It’s been a difficult month. I’ve fought temptation the best I could, to no avail. My sugar report for this month is a bust. I couldn’t fight the temptations. I gave in to my demons.
My weight loss journey has been fraught with many ups and downs. One day, I meet my goal without breaking a sweat. The next day after a three-mile ramble, I’m starving and willing to eat every carb in the house. And, I do.
Some battles just aren’t worth the fight. My mom said for special occasions, just go ahead and just eat the cake!
Sugar Report by Anita Dawes
A letter I found inside a second hand book
From a nine-year-old called Charlotte
Addressed to Santa dated 1976
Dear Santa, I don’t need any toys
Or new clothes this year
I need help to make my daddy better
He’s been sick a long time
And mummy is very worried
Doctor said we have to wait
For daddy to get better
because she does not think he can.
She said I should pray
I try hard, please help, love Charlotte
With Santa’s magical delivery in one night
I hoped that Charlotte’s request for help
was answered somehow…
Sugar Letter by Roberta Eaton Cheadle
The report was no sugar letter. Its message was clear; devoid of any chocolate coating. The shadowy shape on the sonar was a tumour. It was wrapped around the main artery in William’s stomach making effective surgical removal difficult.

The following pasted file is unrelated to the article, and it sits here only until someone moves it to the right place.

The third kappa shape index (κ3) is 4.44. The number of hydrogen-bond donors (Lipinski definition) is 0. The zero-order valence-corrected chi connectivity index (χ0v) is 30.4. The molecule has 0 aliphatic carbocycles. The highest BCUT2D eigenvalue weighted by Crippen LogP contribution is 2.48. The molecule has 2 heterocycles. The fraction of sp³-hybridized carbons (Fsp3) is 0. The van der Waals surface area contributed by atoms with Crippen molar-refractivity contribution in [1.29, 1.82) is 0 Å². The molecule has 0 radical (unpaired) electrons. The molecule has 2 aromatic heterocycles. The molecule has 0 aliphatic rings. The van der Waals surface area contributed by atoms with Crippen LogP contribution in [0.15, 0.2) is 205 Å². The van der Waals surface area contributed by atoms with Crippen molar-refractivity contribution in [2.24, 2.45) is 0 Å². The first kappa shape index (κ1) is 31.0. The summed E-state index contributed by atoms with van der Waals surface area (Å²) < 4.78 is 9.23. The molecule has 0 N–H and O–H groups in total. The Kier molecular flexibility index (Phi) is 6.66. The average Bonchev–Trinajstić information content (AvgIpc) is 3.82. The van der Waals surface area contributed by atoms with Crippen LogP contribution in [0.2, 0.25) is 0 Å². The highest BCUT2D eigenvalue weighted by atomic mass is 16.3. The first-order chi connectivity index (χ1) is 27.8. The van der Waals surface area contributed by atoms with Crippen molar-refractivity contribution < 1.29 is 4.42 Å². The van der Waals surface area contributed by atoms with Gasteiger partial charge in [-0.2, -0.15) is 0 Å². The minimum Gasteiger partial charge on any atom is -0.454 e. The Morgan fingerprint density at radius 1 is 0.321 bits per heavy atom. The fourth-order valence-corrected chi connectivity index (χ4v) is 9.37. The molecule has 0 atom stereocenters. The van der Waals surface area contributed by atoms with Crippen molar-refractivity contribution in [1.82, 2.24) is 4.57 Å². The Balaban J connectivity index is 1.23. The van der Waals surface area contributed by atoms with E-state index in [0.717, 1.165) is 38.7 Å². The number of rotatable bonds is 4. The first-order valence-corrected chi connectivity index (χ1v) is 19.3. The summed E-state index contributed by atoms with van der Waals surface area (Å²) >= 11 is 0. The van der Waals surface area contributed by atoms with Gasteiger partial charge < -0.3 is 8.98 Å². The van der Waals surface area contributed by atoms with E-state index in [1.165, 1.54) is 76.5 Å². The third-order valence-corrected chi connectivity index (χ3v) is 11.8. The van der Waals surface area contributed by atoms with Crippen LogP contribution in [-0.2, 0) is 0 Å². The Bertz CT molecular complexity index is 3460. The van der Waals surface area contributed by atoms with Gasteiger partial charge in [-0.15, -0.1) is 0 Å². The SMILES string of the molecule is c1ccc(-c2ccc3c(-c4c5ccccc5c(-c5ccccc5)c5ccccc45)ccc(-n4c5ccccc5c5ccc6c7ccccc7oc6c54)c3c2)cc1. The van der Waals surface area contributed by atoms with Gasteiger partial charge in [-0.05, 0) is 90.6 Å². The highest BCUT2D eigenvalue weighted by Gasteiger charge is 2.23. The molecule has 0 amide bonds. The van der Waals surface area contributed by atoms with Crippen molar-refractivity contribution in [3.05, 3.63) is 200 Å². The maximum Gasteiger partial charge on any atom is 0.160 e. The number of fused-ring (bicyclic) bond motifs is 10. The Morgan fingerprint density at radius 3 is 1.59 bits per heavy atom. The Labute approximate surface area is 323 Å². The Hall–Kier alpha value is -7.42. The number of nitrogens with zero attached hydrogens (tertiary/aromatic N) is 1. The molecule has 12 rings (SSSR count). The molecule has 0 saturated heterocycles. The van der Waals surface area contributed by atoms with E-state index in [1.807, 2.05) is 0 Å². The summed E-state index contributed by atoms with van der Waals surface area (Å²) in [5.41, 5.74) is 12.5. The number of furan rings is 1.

“I’ll remove as much of it as possible,” Dr McDonald said, “the piece left behind should shrivel up and disappear.”
He looked at the parents sitting across from him, their faces white and troubled. “The piece I remove will be biopsied.”
“I’ll donate my blood if it’s ever needed. We are a match.” It was all he had to offer.
Clewiston, 1973 by magpie477
Rosario, I miss you and the children so much. Our camp is crowded and filthy: nine other men in this shack, no toilet or running water. Every morning we are driven to the cane fields where we cut until our backs ache and the machete blisters our hands. For lunch, rice, sometimes a little pork. (Oh, for a cassava!) I can cut eight tons a day but am lucky to get two dollars. Boss treats us like pigs. If we complain, says, “Why don’t you go home?”
I wish I could. But there is no job for me there.
Sugar Report by M J Mallon
I’m missing you so much; the days are endless without you. Yesterday, I placed some flowers on Richard’s grave. The cold and I stood shivering by his gravestone. No one was around so I confessed everything. By the time I’d finished, it was getting dark and the tombstones were getting darker.
I feel so guilty with you in prison. Passion drove us to his mess. I wish I’d stuck with Richard’s humdrum, instead of going for your sugar kisses. But, I’d murder again for one sweet kiss.
Back Before Email and Text by Anne Goodwin
She basked in the cultural difference. She dodged the landmines of Give-me-pen and What-is-your-name? She swapped travellers’ tales over masala dosa. She pulled the dupata over her head and slinked away. She wandered blissfully through cities where no-one knew her. She felt so lonely she cried.